Last week I was lucky enough to travel with a group of APSU students and several citizens from the local community to participate in the Reason Rally.

With official attendance estimates upwards of 10,000, the Reason Rally was easily the largest secular event in history. On Saturday, March 24, atheists, agnostics, secular humanists and other brands of nontheists converged upon the National Mall in Washington D.C. to see a group of speakers including the likes of Adam Savage and Richard Dawkins as well as a full set from punk rockers Bad Religion.

While technically not an official school event, the official APSU group Students for Secular Humanism especially president Kate Cervantes put forth an enormous effort to lower the cost of attendance for interested students, many who otherwise couldn’t afford to go. Although the Reason Rally was free event transportation to D.C. is expensive. With the aid of bus coupons and funding from the Secular Student Alliance 13 students were able to get the entire bus fare paid.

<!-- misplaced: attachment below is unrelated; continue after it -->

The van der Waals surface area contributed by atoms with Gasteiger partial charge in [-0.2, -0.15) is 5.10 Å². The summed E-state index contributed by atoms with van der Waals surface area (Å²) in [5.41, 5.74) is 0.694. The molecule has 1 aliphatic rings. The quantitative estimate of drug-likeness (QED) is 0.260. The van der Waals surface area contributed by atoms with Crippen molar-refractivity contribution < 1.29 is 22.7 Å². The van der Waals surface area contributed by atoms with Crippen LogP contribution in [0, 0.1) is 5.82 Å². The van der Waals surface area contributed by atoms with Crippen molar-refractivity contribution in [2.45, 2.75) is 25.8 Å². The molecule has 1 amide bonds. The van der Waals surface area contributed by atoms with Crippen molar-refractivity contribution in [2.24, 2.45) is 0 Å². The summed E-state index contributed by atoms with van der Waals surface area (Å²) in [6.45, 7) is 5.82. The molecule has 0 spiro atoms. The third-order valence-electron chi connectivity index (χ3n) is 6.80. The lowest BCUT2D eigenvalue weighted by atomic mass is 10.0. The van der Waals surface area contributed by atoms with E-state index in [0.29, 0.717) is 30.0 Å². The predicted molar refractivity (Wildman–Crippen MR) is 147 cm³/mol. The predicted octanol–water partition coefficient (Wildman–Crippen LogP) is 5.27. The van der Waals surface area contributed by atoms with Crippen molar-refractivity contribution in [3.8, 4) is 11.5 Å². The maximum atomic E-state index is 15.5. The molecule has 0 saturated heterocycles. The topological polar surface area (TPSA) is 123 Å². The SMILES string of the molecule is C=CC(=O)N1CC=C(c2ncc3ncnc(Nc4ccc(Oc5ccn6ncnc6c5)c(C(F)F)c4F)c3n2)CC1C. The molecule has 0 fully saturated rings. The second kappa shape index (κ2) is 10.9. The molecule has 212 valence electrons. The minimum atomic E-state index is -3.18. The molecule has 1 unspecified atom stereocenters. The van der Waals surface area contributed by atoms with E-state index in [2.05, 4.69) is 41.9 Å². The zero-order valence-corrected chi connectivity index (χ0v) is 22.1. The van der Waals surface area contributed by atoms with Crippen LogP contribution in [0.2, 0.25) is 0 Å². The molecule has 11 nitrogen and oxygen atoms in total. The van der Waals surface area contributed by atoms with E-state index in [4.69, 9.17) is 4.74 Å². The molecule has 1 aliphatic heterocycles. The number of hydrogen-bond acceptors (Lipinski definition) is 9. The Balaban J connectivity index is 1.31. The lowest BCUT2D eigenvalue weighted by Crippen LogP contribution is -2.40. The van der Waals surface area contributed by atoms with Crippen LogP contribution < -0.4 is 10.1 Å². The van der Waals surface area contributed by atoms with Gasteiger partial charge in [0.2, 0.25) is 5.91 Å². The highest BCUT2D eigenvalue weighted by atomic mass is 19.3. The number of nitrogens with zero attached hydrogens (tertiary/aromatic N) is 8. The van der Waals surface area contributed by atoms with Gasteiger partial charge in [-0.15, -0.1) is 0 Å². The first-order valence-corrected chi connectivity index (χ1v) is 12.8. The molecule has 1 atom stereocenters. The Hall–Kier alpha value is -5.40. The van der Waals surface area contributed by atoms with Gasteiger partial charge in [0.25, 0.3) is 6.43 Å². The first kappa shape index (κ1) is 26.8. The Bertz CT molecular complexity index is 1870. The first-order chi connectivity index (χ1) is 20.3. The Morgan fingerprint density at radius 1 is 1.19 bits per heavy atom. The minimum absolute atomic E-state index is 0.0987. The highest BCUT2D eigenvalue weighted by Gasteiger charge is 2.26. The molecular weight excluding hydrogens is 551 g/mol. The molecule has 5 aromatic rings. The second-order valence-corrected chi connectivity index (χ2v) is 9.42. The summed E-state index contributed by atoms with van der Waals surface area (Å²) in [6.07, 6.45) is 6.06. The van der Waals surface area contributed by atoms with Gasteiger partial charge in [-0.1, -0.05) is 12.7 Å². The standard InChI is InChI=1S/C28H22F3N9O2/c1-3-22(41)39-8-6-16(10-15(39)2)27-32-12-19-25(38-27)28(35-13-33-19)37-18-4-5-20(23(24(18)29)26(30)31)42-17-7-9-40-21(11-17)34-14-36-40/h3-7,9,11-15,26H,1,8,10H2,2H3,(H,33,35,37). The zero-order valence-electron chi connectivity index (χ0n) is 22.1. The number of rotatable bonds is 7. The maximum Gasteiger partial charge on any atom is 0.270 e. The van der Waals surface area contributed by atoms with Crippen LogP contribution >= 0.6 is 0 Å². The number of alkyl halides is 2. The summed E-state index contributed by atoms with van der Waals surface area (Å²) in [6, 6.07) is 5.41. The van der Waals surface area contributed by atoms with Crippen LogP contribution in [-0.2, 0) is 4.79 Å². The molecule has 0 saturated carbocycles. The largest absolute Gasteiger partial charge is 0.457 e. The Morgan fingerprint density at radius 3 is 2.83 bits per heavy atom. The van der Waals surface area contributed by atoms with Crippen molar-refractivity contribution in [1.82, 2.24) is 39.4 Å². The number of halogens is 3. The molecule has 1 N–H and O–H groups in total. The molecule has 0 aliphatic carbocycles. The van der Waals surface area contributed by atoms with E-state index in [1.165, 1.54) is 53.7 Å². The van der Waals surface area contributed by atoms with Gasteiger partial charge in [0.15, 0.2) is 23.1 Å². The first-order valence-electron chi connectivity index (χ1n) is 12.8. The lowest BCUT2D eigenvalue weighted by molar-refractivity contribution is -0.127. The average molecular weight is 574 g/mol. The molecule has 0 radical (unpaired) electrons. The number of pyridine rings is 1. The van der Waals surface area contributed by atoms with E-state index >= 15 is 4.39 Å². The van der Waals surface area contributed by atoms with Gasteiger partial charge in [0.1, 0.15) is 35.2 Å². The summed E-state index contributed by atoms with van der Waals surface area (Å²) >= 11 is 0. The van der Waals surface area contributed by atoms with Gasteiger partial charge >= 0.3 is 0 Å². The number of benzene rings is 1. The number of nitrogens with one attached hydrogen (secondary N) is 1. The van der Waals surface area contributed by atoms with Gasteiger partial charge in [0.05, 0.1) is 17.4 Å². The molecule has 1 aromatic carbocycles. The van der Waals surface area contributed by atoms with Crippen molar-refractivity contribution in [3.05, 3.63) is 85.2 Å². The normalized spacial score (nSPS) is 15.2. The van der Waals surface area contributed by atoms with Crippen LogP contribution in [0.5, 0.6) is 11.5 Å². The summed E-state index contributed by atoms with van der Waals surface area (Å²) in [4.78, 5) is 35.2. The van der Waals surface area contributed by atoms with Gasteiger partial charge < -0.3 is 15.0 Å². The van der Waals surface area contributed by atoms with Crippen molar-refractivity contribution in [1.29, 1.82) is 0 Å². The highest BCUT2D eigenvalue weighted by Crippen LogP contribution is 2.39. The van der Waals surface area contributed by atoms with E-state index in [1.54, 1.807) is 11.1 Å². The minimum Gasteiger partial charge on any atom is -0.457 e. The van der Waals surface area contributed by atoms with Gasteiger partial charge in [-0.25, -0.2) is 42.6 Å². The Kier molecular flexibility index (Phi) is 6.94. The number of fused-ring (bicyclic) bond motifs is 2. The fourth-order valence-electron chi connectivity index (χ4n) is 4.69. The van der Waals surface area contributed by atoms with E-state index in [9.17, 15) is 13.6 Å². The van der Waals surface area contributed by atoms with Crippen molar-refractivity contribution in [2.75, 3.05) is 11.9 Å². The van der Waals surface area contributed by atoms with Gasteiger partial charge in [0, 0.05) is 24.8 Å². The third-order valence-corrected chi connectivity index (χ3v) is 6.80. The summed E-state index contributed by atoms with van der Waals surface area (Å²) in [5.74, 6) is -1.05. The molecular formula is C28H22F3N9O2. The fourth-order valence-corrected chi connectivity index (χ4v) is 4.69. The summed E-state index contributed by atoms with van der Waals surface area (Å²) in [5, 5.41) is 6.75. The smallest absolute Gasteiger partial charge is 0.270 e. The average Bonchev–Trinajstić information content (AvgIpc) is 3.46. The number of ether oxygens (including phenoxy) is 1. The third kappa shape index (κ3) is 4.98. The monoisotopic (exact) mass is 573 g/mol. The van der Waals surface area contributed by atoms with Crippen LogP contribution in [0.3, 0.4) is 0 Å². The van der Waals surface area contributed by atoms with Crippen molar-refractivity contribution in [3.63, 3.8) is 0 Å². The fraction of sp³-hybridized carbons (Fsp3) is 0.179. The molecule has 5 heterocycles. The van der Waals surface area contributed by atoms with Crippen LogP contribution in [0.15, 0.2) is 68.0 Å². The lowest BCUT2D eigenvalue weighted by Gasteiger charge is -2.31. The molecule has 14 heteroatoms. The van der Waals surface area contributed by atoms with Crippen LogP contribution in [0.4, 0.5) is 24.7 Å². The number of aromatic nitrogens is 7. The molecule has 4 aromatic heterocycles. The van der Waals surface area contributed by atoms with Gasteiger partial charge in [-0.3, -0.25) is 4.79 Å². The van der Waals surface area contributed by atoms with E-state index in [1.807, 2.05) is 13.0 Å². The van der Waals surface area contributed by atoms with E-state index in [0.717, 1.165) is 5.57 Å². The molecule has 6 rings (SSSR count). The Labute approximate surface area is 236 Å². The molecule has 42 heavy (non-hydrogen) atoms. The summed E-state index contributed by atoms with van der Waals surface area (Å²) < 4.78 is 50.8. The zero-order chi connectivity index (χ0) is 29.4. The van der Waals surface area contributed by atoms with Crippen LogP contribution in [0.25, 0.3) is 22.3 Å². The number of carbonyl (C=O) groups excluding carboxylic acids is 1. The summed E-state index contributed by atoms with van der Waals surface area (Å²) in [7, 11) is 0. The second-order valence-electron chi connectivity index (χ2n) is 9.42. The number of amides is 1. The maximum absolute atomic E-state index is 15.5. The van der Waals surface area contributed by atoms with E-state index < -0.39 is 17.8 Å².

In a country whose last president claimed that atheists cannot be patriots with a serious presidential candidate who claims to that separation of church and state makes him sick, a secular event of this magnitude is a sign-post for many nontheistic individuals many of whom feel alone and disenfranchised.

Many atheists like me are afraid to admit their lack of religious beliefs for fear of ruining relationships with family, friends and significant others. The Reason Rally sent the message that religious beliefs aren’t criteria for equal rights or a sound morality.

On Saturday, March 31, on the amidst the Washington Monument we gathered to advance that point that a lack of faith does not preclude a person from equal rights.

Atheists can be loving, patriotic, and moral individuals. The Reason Rally will hopefully serve as the first major strike at the unwarranted stigma surrounding non-theism in this nation and send the message that you can be good without God. TAS